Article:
Readers' letters: Ian Murray is shooting at the wrong target

"Managed by private company Serco and run from national call centres, the system failed to find many infected cases.”

Saturday, 3rd July 2021, 7:00 am
The UK government's test and trace application displayed on a handheld device

Ian is shooting at the wrong target

Ian Murray can’t resist a Scottish government ‘bad’ story. The trouble is, he’s wrong again (News, July 1).

Scotland’s Test and Protect system continues to work well. Despite the fall in the number of people contacted within 24 hours after the Euro 2020 football infection surge, Scotland is still contacting 86 per cent of cases within 72 hours, comfortably beating the WHO target of 80 per cent.

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If Ian wants to talk about gross negligence, he needs to look no further than the failed NHS England Test and Trace service that cost taxpayers £37 billion, £10 billion less than the entire NHS salary bill.

A five per cent pay rise for all NHS England staff, as opposed to the miserly one per cent offered to nurses, would cost just £1.7 billion.

Managed by private company Serco and run from national call centres, the system failed to find many infected cases, failed to reach the asymptomatic and failed to act in time. It continues to fail to support, test contacts and to backward trace.

According to the BMJ, the system was designed by an authoritarian government that sidelined medical and scientific expertise. It is calling for a serious public enquiry and suspects criminal activity.

If Ian and Sir Keir had any sense, they’d attack the real culprit, the Tory government.

Leah Gunn Barrett, Merchiston Crescent, Edinburgh.

Why football is not coming home

What an absolute treat for football fans this Euro 2020 has turned out to be. Even my usually bored-out-her-mind-with-football wife has been caught up in at all.

This past week we had England and Germany in a grim battle that England edged and Switzerland beat the World Champions France in a thriller. Switzerland has a population similar to that of Scotland and Belgium and Croatia, but the difference is that the European countries are not run by people who are obsessed by a neighbouring nation and grievance-ridden and most there are happy within their own skins.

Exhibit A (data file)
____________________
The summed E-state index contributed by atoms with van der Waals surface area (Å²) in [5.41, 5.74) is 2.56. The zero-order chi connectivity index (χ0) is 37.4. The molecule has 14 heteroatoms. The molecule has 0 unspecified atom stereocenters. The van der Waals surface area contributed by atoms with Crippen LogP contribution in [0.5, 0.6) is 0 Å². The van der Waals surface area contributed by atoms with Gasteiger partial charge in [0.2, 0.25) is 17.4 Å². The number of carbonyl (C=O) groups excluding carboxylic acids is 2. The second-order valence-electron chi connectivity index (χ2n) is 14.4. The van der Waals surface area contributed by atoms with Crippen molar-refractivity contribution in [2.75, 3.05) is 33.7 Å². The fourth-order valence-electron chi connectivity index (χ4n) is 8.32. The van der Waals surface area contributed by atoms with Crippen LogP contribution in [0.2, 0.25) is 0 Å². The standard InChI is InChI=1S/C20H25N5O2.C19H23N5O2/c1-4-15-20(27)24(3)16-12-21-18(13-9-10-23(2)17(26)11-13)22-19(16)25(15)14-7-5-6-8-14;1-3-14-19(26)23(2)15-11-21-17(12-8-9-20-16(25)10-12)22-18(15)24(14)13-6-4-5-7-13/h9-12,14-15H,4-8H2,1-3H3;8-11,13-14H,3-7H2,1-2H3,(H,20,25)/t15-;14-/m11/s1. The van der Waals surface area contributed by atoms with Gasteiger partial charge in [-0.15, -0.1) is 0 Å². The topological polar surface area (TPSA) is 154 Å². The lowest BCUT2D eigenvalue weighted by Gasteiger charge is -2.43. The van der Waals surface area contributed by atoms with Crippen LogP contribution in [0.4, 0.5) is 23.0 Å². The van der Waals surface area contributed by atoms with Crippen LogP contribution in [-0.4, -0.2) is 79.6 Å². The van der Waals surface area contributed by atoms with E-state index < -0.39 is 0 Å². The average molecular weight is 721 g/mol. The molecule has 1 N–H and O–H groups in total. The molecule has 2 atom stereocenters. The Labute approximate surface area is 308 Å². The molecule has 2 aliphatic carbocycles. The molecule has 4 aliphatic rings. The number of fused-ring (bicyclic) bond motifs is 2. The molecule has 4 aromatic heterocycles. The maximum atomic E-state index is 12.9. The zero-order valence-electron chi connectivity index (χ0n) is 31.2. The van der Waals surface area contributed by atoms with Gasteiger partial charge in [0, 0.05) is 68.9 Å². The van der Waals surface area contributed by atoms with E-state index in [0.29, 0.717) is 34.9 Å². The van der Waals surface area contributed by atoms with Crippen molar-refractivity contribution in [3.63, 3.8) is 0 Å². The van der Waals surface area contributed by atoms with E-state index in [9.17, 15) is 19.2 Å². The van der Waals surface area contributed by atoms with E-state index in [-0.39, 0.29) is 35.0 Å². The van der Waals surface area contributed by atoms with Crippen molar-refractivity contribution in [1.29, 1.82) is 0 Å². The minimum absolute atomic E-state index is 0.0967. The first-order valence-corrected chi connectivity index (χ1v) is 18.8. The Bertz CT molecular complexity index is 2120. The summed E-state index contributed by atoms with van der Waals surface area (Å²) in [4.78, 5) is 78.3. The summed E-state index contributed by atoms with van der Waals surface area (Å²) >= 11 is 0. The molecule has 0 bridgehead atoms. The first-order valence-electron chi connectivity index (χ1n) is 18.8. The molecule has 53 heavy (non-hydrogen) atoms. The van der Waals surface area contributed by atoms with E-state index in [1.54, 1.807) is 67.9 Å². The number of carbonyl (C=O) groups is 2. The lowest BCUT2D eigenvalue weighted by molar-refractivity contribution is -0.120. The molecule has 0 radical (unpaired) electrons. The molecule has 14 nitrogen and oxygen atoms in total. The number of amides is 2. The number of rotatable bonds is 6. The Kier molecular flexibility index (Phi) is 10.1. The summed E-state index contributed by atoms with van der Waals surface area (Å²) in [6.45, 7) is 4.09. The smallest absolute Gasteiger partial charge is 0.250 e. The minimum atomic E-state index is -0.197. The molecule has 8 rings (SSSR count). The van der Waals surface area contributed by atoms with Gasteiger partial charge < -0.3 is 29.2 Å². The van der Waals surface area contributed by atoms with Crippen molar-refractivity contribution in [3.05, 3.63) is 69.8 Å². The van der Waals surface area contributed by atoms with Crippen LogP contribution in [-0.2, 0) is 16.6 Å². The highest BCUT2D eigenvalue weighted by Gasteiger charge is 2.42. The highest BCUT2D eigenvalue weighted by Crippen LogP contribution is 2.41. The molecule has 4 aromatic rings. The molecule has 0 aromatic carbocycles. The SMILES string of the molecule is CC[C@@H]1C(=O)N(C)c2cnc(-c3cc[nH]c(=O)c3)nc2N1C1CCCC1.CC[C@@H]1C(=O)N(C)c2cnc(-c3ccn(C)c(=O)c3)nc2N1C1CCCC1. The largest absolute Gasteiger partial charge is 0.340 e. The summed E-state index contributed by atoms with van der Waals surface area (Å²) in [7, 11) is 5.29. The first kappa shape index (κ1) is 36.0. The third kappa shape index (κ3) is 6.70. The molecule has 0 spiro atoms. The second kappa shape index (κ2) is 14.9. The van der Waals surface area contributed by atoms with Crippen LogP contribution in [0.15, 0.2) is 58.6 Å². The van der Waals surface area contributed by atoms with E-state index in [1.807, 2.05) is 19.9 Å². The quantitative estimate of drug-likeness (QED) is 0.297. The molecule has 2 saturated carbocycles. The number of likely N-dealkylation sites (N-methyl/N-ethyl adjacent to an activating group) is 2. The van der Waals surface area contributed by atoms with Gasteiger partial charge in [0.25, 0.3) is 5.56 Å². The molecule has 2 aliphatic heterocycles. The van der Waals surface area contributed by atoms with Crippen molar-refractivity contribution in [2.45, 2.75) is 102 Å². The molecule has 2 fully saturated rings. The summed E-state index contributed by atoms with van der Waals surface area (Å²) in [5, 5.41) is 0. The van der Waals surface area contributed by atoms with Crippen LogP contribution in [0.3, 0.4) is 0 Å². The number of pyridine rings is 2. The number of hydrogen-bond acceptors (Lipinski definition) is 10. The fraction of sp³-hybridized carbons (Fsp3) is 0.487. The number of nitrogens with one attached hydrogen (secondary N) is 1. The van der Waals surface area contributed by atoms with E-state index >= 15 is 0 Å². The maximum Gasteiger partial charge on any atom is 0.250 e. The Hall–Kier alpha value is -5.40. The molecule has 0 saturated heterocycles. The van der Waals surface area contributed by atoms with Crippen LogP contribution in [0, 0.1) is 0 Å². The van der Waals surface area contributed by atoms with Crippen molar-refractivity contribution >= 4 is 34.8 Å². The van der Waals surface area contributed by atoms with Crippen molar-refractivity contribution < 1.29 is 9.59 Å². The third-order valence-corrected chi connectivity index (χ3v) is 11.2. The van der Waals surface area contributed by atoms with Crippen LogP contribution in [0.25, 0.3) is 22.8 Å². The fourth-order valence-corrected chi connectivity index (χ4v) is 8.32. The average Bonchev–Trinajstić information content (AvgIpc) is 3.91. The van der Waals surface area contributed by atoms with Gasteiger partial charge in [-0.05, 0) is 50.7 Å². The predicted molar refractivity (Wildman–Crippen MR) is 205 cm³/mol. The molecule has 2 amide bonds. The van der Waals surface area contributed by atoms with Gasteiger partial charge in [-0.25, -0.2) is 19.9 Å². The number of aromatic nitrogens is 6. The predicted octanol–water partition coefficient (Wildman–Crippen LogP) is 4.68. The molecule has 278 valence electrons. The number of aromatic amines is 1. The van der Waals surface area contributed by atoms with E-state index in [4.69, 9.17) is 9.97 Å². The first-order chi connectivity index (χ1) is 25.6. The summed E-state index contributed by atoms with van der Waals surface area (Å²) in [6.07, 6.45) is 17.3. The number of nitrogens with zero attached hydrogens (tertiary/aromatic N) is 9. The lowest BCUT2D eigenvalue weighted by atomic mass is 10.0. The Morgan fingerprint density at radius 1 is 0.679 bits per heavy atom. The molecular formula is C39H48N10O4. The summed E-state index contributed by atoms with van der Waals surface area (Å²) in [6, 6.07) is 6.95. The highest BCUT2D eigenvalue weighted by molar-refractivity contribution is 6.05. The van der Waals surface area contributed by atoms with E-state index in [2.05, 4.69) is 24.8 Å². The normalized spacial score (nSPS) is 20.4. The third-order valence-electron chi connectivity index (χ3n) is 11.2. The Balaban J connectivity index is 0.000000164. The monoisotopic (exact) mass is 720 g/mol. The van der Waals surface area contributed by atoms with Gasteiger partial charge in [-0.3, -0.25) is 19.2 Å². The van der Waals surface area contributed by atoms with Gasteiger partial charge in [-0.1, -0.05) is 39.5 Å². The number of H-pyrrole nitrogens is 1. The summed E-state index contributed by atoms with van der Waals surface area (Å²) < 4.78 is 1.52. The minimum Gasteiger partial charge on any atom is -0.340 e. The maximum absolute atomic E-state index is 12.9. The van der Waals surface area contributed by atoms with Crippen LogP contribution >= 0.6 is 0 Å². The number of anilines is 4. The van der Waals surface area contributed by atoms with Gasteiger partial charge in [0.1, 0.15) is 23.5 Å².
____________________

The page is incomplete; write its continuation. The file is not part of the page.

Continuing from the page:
Why cannot Scotland, with all its passion for the game, reach these levels? The problem here at home is in great part psychological. It is exemplified by the dirge- like ‘’Flower of Scotland,’’ commemorating those Scots who fought and died in a battle fought many centuries ago. To join successful small countries and their sporting achievements, Scotland has to throw off this chip on the shoulder attitude and begin to look outward and upward rather than inward and down.

We should not be resentful of or dislike anyone. Then we can join the Switzerlands and Croatias and Belgiums of this world.

Alexander McKay, New Cut Rigg, Edinburgh.

Ineos plant closure is proving very costly

The forced closure of the Ineos plant at Grangemouth is a 30 per cent hit to Scottish GDP or an annual £50 billion a year loss of income.

The replacement of gas (4p/unit) with renewable energy (16p/unit) is a £40 billion a year increase in energy costs which explains why a paper at the World Forum on Climate Justice states that “renewable energy is too expensive for Scottish consumers, hence the bill must be paid by the taxpayer.” To date, the First Minister has yet to adopt such a policy!

There is also the £150 billion debt arising from the implementation of the paper by the Climate Emergency Response Group although, once more, there has been no explanation as to how this debt will be repaid.

Surely time for Holyrood to match the Swiss in outlining the costs of implementing COP26.

Ian Moir, Castle Douglas.